Manuel A. Gonzalez captained a schooner that brought supplies and mail to Fort Myers from 1850 to 1858. He fell in love with the area, but inexplicably didn’t return to this area until several months after the Civil War ended. He arrived on February 21, 1866 with his 5-year old son, Manuel S. Gonzalez, brother-in-law John A. Weatherford and family friend Joseph D. Vivas to make the old fort his home. Imagine their shock when they sailed up the Caloosahatchee and first laid eyes on the picked-over ruins of the once proud fort.
They pitched a tent on the old hospital grounds and made the decision to stay anyway. While Weatherford and Vivas returned to Key West for the family and supplies, father and son did a patch job on the commanding officer’s quarters, which had 8 rooms and a large stone fireplace and chimney.
The work was well along by the time that Vivas returned on March 13 with new bride, 16-year-old Christiana Stirrup, an orphan who’d been raised by the Gonzalez family. Joe and Christiana were Fort Myers’ first honeymooners. A gifted carpenter, Joe built a cabin next door not far from the officer’s quarters and he and Christiana became the Gonzalez’s next door neighbors.
Vivas and Gonzalez replanted the garden that the soldiers had once maintained with sweet potatoes, melons, pumpkins and vegetables and made a living as interpreters for the Spanish cattle buyers who came to Punta Rassa. He also opened a small general store behind his refurbished house.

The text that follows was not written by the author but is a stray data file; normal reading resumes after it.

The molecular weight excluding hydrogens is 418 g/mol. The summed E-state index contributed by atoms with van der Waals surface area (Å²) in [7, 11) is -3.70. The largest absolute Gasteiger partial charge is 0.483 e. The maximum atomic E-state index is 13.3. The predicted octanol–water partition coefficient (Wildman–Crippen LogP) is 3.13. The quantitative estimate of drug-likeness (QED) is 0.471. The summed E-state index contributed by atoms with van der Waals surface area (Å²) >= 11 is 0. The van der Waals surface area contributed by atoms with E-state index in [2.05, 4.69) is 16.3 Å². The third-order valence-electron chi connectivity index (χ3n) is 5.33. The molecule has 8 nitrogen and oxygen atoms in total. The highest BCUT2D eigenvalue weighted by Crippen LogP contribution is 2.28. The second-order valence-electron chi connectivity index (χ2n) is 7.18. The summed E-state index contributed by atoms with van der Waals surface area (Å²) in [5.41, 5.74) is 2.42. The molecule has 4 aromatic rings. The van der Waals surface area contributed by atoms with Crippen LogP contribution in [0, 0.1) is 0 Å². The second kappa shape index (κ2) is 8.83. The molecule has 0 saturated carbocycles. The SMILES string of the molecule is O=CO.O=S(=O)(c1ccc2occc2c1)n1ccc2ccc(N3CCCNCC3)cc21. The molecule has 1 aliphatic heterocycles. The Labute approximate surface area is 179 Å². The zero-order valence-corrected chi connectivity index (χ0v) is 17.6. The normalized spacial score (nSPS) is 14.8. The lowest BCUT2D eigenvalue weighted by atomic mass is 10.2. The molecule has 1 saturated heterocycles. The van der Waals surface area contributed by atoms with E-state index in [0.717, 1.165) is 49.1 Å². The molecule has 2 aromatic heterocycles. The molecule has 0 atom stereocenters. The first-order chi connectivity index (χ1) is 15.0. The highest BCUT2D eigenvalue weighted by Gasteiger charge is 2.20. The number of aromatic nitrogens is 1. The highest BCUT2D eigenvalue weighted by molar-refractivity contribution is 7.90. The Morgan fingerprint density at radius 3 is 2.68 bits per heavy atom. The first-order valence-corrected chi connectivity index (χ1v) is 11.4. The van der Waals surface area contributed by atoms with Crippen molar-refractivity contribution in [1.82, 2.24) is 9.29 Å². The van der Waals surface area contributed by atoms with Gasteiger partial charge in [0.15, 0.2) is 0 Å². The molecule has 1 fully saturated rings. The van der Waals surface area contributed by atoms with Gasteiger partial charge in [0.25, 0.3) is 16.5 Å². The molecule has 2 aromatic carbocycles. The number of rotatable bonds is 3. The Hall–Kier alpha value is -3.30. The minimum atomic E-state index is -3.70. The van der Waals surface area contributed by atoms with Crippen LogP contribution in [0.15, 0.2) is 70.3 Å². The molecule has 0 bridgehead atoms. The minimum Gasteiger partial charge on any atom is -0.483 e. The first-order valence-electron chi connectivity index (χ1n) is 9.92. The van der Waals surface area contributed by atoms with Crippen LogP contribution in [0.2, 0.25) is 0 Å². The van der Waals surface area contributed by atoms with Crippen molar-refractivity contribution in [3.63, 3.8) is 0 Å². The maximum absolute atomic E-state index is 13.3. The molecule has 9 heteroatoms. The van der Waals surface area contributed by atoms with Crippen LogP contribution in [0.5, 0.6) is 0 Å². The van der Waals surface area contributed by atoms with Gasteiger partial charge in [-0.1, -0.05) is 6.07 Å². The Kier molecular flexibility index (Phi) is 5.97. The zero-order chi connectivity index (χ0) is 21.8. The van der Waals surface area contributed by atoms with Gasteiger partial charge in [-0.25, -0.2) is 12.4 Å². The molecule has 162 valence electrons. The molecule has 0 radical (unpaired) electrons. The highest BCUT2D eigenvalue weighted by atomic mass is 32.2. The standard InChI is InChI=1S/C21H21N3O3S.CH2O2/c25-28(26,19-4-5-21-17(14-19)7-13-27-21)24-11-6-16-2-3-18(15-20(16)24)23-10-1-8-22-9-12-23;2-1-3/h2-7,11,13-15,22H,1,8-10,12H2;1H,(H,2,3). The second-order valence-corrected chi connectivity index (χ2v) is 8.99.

Capt. Gonzalez eventually moved from town to Manuel’s Branch in March of 1872 to establish a 160-acre homestead under the Homestead Act of 1862. Where Cortez Boulevard crosses the stream, the roadway is today supported by the Manuel’s Branch Bridge, a memorial honoring Manuel A. Gonzalez. The memorial consists of bridgeworks cast by local sculptor D.J. Wilkins. Wilkins was hired for the project in 2000 by the Fort Myers Beautification Advisory Board, which had commissioned more than 20 other public artworks from the “official sculptor of Fort Myers.”
When he did, he sold the house and trading post to F.A. Hendry’s father-in-law, Louis Lanier. Joe Vivas remained in town and played an instrumental road in building one of the piers that served the fledgling cow town in the 1880s and in installing concrete sidewalks along First Street in 1906. Sadly, there exists no memorial or public artwork commemorating Vivas' contributions to the town's early development.
True Tours provides a public art walking tour that is designed to familiar the public with the many of the public artworks interspersed throughout the downtown Fort Myers River District. Each artwork tells important stories like the ones above about our early history. For days, times and reservations, please telephone 239-945-0405 or visit www.TrueTours.net.